How Susceptible Are You To Mosquito Bites?December 4, 2016
Being in a hot and humid climate means that mosquitoes – and having to deal with diseases borne by mosquitoes – are part and parcel of living in Singapore. Dengue has been an epidemic in Singapore for a long time and now, there’s another threat in the form of the dreaded Zika virus.
But why is it that some people are more susceptible to mosquito bites than others? And are natural insect repellents really that effective in ensuring that you don’t get bitten? Here are some things you need to know.
1. Mosquitoes favour people with blood type O
Genetics is an important factor in determining how likely you are to be bitten by these pests. Studies have shown that people with blood type O are 83 percent more likely to be bitten by mosquitoes, followed by those with blood types B and A respectively.
2. The more carbon dioxide you emit, the more likely you’ll be bitten
Mosquitoes use carbon dioxide to locate their prey, making larger people and pregnant women – who excrete higher levels of carbon dioxide in their breaths –prime targets. However, mosquitoes are also attracted to substances such as lactic acid, uric acid, and ammonia, all of which can be found in sweat. Therefore, you are at a higher than usual risk of being bitten when you exercise, due to the combination of sweat and high levels of carbon dioxide excreted.
3. Mosquitoes are attracted to alcohol drinkers
While the jury is still out as to why this happens, it’s been proven that even just drinking one bottle of beer is enough to make you more attractive to mosquitoes. Some scientists believe it’s because drinking alcohol increases your body temperature; others think it’s because it changes your body odour. Both are factors that make you more susceptible to being bitten by these bloodsuckers.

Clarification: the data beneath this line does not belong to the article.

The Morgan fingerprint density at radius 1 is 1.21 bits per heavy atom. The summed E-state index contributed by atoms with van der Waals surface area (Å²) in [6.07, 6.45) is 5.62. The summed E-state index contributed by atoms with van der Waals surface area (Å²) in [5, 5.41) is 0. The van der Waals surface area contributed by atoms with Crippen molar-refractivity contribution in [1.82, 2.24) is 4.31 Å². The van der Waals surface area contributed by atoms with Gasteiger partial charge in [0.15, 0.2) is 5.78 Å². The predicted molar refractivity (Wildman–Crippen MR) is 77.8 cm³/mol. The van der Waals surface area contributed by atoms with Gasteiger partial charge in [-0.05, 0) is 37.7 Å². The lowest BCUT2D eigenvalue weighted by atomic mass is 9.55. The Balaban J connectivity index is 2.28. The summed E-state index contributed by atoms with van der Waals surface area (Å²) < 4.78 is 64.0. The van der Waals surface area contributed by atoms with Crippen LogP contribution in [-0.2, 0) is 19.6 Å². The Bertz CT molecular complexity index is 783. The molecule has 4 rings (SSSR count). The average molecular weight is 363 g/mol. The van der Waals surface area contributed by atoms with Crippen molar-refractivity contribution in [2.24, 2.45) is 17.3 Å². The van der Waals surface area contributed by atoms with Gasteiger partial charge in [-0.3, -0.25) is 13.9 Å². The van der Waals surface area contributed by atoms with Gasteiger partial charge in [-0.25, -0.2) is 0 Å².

4. Some naturally derived compounds work well as mozzie repellents
The chemical DEET found in some repellents is known for being extremely effective against mosquitoes. However, it may bring with it side effects such as skin irritation, rashes, nausea, headaches, and more. Fortunately for us, the oil of lemon eucalyptus (which is usually refined to p-Menthane-3,8-diol, or PMD, before it is used in bug spray) has also been proven to be effective in keeping mosquitoes away. The oil of lemon eucalyptus has far fewer side effects than DEET and, ideally, the repellent should contain a 30 percent concentration for a longer protection period. With a lower concentration, the repellent would have to be applied more frequently. While some plant-based oils such as citronella and rosemary have been touted as natural insect repellents, scientific evidence seems to suggest that these are not effective at all.
6. Your diet does not decrease your chances of being bitten
For the longest time, it was believed that eating lots of garlic could help ward off mosquitoes, as the smell of it when you sweat would act as a natural repellent. Scientists, however, have debunked the notion that changing your diet in any way will ward off mozzies, be it garlic pills or Vit B. There is nothing you could eat that would lessen your chances of being bitten. Insect repellent is still your best bet.
Of course, the best way to keep mosquitoes at bay is to minimise the chances of them breeding in the first place. Find out how you can do your part to eliminate the breeding grounds of mosquitoes.